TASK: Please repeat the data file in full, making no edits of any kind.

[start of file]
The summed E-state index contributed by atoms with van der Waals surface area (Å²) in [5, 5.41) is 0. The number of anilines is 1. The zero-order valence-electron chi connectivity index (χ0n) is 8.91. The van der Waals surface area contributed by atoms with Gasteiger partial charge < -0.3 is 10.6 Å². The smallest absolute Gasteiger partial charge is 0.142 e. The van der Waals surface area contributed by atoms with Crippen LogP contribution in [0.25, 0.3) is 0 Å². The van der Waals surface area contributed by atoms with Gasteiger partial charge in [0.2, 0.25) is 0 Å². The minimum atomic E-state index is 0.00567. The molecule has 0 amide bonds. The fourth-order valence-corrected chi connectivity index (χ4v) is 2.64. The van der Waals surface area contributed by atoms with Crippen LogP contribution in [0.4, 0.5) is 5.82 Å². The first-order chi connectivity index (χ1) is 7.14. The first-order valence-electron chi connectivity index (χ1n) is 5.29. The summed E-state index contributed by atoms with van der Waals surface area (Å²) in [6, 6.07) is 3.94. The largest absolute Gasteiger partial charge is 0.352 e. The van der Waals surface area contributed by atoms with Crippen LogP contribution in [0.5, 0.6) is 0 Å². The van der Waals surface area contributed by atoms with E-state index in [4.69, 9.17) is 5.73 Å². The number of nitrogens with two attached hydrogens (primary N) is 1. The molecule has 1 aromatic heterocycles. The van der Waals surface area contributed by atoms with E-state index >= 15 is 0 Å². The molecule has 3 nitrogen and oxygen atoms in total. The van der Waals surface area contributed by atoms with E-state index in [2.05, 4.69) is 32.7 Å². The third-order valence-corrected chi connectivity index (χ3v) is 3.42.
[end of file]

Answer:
The summed E-state index contributed by atoms with van der Waals surface area (Å²) in [5, 5.41) is 0. The number of anilines is 1. The zero-order valence-electron chi connectivity index (χ0n) is 8.91. The van der Waals surface area contributed by atoms with Gasteiger partial charge < -0.3 is 10.6 Å². The smallest absolute Gasteiger partial charge is 0.142 e. The van der Waals surface area contributed by atoms with Crippen LogP contribution in [0.25, 0.3) is 0 Å². The van der Waals surface area contributed by atoms with Gasteiger partial charge in [0.2, 0.25) is 0 Å². The minimum atomic E-state index is 0.00567. The molecule has 0 amide bonds. The fourth-order valence-corrected chi connectivity index (χ4v) is 2.64. The van der Waals surface area contributed by atoms with Crippen LogP contribution in [0.4, 0.5) is 5.82 Å². The first-order chi connectivity index (χ1) is 7.14. The first-order valence-electron chi connectivity index (χ1n) is 5.29. The summed E-state index contributed by atoms with van der Waals surface area (Å²) in [6, 6.07) is 3.94. The largest absolute Gasteiger partial charge is 0.352 e. The van der Waals surface area contributed by atoms with Crippen LogP contribution in [0.5, 0.6) is 0 Å². The van der Waals surface area contributed by atoms with E-state index in [4.69, 9.17) is 5.73 Å². The number of nitrogens with two attached hydrogens (primary N) is 1. The molecule has 1 aromatic heterocycles. The van der Waals surface area contributed by atoms with E-state index >= 15 is 0 Å². The molecule has 3 nitrogen and oxygen atoms in total. The van der Waals surface area contributed by atoms with E-state index in [2.05, 4.69) is 32.7 Å². The third-order valence-corrected chi connectivity index (χ3v) is 3.42.